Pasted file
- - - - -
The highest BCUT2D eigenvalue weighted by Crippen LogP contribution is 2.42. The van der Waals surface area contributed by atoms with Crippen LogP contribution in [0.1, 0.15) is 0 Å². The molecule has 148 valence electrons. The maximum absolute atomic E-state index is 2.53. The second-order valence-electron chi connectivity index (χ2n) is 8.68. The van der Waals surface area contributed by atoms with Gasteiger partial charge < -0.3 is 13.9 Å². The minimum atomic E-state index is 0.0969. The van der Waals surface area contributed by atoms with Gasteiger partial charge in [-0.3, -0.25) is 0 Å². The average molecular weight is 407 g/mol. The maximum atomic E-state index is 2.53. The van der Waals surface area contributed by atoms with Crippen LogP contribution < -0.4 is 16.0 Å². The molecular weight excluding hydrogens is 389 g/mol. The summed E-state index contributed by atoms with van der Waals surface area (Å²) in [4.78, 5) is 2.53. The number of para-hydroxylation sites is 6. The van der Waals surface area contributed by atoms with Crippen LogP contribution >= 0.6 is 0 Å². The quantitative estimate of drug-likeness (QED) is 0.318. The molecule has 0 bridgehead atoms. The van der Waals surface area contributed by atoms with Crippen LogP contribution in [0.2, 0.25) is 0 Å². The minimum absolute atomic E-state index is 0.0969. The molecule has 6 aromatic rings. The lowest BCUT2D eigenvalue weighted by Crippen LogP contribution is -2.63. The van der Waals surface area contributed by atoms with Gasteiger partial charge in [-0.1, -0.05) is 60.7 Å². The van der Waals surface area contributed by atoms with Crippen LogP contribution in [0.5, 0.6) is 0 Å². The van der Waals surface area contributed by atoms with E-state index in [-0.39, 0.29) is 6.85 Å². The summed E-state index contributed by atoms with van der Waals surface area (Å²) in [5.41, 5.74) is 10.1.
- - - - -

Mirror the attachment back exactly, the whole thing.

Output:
The highest BCUT2D eigenvalue weighted by Crippen LogP contribution is 2.42. The van der Waals surface area contributed by atoms with Crippen LogP contribution in [0.1, 0.15) is 0 Å². The molecule has 148 valence electrons. The maximum absolute atomic E-state index is 2.53. The second-order valence-electron chi connectivity index (χ2n) is 8.68. The van der Waals surface area contributed by atoms with Gasteiger partial charge < -0.3 is 13.9 Å². The minimum atomic E-state index is 0.0969. The van der Waals surface area contributed by atoms with Gasteiger partial charge in [-0.3, -0.25) is 0 Å². The average molecular weight is 407 g/mol. The maximum atomic E-state index is 2.53. The van der Waals surface area contributed by atoms with Crippen LogP contribution < -0.4 is 16.0 Å². The molecular weight excluding hydrogens is 389 g/mol. The summed E-state index contributed by atoms with van der Waals surface area (Å²) in [4.78, 5) is 2.53. The number of para-hydroxylation sites is 6. The van der Waals surface area contributed by atoms with Crippen LogP contribution >= 0.6 is 0 Å². The quantitative estimate of drug-likeness (QED) is 0.318. The molecule has 0 bridgehead atoms. The van der Waals surface area contributed by atoms with Crippen LogP contribution in [0.2, 0.25) is 0 Å². The minimum absolute atomic E-state index is 0.0969. The molecule has 6 aromatic rings. The lowest BCUT2D eigenvalue weighted by Crippen LogP contribution is -2.63. The van der Waals surface area contributed by atoms with Gasteiger partial charge in [-0.1, -0.05) is 60.7 Å². The van der Waals surface area contributed by atoms with Crippen LogP contribution in [0.5, 0.6) is 0 Å². The van der Waals surface area contributed by atoms with E-state index in [-0.39, 0.29) is 6.85 Å². The summed E-state index contributed by atoms with van der Waals surface area (Å²) in [5.41, 5.74) is 10.1.